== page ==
What if, instead of blaming human sin for all the bad things in nature, we look to fallen angels as the source of natural evil? Perhaps fallen angels actively thwarted God’s intentions in creation. This possibility was put forward by leaders of the early church. In his book The Problem of Pain, C.S. Lewis suggested this option (though he didn’t insist on it). And there are others today who defend versions of it.
A major difficulty with this position is the timeline required. Since we have evidence of natural evils occurring for as long as there has been animal life on Earth, an angelic fall would have to have happened very early in our planet’s history. In that case, how can we understand the refrain in Genesis 1 that creation is good? Furthermore, granting creative powers to fallen angels seems to undermine Paul’s statement that all things have been created through Christ and for Christ (Colossians 1:16).
Another approach: God made the world this way—animal suffering and all
Instead of arguing that the natural world is not the way God intended it to be, the other approach is to claim the natural world really is good the way it is—that God made the world knowing that animals would eat each other, suffer in other ways, and even go extinct. Here too there are several ways of making this claim, all of which are open possibilities for us at BioLogos.
Animals don’t really suffer
Some people accept that suffering is an inherently evil thing, but they question whether non-human animals actually suffer. Clearly animals can be in pain, and we should work to prevent that pain as much as possible. But perhaps they lack the kind of consciousness required to experience the suffering we take to be evil. If that’s true, we might claim that animals are just automata or machines. Then their “suffering” and death is no different in moral status than the “suffering” of a phone when it is dropped and broken.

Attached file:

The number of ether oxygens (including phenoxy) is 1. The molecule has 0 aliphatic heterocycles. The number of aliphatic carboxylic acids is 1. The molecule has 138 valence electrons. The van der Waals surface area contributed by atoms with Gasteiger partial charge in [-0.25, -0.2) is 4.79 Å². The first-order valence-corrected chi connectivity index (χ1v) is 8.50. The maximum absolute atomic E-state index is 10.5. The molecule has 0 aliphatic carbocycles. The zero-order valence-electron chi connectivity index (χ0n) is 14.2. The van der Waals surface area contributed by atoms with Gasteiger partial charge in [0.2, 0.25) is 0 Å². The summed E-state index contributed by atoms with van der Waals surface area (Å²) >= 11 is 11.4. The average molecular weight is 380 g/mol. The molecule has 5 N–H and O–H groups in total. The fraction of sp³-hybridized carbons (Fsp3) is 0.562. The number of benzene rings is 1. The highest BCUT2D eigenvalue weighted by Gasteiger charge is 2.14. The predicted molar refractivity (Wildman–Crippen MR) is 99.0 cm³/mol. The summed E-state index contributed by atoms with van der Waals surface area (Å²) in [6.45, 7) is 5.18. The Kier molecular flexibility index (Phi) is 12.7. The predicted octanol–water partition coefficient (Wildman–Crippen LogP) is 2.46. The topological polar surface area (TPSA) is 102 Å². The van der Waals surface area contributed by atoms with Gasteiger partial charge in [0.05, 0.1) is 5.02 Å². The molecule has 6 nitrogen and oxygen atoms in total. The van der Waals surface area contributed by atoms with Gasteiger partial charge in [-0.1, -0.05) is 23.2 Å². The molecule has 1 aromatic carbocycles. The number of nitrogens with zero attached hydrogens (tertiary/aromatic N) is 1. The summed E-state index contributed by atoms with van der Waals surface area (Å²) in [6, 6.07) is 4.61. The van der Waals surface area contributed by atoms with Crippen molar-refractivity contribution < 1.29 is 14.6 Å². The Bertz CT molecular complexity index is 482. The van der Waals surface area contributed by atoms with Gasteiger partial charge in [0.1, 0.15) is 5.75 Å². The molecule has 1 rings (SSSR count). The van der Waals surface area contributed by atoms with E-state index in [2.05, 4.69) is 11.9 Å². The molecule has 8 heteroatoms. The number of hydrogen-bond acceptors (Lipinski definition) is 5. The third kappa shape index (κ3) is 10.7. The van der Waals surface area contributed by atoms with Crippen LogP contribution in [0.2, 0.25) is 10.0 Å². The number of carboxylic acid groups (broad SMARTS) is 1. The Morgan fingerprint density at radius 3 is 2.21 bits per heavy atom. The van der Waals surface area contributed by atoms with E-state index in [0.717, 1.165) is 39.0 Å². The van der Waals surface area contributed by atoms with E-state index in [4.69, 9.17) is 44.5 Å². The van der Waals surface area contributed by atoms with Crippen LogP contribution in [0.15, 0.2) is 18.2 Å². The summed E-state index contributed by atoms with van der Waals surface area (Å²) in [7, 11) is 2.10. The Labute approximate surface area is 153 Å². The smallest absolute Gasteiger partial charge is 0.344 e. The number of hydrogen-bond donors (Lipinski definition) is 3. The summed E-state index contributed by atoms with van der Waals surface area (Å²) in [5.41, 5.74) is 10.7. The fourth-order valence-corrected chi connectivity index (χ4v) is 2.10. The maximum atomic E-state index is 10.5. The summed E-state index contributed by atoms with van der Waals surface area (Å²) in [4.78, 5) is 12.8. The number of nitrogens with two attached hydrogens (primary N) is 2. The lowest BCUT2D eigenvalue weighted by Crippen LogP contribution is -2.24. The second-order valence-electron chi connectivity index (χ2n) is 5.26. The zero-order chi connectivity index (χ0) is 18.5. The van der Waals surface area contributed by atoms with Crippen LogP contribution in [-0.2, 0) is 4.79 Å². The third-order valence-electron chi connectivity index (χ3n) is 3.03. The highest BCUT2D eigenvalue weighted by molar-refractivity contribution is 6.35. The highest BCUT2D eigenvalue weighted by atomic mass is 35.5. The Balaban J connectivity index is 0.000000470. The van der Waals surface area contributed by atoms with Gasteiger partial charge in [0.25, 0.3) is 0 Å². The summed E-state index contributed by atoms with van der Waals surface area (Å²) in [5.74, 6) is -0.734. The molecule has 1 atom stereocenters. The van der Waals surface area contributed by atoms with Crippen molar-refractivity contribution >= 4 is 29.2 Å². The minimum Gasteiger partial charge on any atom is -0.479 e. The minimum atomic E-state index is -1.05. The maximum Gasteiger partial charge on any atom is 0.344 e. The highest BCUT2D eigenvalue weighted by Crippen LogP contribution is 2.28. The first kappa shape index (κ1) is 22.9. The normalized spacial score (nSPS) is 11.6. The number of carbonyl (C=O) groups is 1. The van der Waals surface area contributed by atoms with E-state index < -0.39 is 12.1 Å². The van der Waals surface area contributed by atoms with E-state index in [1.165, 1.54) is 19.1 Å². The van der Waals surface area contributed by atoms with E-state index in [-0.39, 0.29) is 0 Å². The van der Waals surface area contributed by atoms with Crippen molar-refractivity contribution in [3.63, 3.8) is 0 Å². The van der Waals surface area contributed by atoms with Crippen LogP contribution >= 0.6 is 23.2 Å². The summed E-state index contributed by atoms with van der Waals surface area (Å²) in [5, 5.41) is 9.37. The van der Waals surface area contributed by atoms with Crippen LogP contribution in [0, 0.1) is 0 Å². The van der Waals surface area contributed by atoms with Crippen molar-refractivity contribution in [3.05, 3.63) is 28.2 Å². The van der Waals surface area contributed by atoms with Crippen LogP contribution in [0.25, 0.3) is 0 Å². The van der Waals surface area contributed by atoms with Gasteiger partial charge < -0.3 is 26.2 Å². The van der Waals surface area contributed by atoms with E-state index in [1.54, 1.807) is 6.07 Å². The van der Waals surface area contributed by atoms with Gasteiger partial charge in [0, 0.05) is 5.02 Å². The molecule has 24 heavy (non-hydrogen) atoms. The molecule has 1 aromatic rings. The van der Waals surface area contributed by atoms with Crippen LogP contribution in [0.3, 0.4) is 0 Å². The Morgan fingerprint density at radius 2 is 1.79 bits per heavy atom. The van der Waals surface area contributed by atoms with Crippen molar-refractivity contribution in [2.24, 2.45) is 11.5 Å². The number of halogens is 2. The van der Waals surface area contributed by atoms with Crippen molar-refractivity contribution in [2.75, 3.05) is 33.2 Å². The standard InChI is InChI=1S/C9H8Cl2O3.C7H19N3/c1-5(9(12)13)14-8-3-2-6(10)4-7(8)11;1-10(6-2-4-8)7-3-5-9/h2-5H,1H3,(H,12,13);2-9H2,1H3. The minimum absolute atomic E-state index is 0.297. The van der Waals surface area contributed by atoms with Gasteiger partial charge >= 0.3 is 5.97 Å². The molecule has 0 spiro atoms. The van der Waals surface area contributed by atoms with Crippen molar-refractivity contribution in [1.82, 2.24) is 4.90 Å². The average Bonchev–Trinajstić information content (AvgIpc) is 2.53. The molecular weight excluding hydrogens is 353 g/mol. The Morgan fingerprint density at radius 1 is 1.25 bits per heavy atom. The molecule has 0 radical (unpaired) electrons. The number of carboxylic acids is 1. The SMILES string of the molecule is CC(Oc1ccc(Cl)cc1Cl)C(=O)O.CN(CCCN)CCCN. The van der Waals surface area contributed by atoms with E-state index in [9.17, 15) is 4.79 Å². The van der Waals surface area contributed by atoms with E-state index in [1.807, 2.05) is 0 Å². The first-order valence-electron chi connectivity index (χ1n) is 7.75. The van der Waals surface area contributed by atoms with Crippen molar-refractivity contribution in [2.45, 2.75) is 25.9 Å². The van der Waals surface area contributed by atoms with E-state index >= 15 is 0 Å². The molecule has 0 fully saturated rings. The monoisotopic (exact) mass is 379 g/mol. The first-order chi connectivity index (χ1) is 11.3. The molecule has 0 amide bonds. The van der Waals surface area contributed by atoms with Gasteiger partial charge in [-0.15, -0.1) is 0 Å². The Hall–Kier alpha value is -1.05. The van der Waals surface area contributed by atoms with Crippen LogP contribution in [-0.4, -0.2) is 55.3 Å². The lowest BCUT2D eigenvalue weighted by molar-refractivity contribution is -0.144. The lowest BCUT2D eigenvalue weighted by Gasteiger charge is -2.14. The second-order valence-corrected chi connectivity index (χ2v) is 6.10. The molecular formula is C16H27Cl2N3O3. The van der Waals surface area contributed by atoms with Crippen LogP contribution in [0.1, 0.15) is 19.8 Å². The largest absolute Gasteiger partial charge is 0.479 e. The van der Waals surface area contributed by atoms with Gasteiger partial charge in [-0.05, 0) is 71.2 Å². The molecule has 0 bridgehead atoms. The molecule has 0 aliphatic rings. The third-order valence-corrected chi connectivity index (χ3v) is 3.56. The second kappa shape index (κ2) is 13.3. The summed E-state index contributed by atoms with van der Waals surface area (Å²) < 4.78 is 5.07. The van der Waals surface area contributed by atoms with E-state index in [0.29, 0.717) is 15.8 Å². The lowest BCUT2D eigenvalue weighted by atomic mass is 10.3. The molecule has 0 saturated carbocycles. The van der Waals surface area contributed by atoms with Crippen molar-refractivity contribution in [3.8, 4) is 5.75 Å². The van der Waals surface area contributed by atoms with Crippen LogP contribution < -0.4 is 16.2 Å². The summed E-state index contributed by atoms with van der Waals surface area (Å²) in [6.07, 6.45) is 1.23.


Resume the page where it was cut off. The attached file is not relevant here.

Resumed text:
Few people think that bacteria suffer in a conscious way similar to our experience of suffering. But as we move up the scale of mental ability, that becomes more difficult to maintain. Maybe worms still have no suffering, but what about birds? And when we get to mammals, the similarity of brain structures to our own seems to suggest that they have the capacities (though perhaps in a reduced way) to experience suffering. Supporters of this view admit the physiological similarities, but they typically claim that humans have, in addition to physical brains, an immaterial mind or soul that is lacking in other animals, which is necessary for the conscious experience of suffering.
While some people are comfortable with this position, others find it deeply problematic to deny that any animals suffer. Wherever one lands, it is clear from Scripture that God’s concern for animals does not allow us to discount their welfare.
Only way or greater good
Others acknowledge that animal suffering is real and evil, but attempt to reconcile it as a package deal with the good that comes from it. On this view, the only way God could bring about the kind of creation God wanted was for it to have these effects. For example, a world with no hurricanes and earthquakes would be a sterile, lifeless planet. The fact that these sometimes cause suffering and death is tragic, but it is outweighed by the greater good of life itself.
Furthermore, it may be that a long evolutionary process is the only way to bring about some characteristics God desired for creatures. For example, we see hints and precursors of the moral responsibility humans have in other animals. Perhaps placing organisms in challenging environments is how these abilities developed, just like the speed and grace of the gazelle came from generations of outrunning the lion.
Critics of this view acknowledge there are greater goods to consider, but they question whether pain and suffering is really the only way an all-powerful God could bring those goods about. Couldn’t God just snap his fingers and create those things immediately? Maybe. Or maybe not. There are some things that even an all-powerful God can’t do, like make a square circle. It is difficult for us to say definitively what God could or couldn’t do. But we can say with considerable confidence how God did in fact bring about the diversity of life on Earth.
Extensions to the greater good argument
Pushing even further into these ideas, let’s consider two additional proposals, each of which may be thought of as an extension of the Greater Good argument.
Freedom for the natural world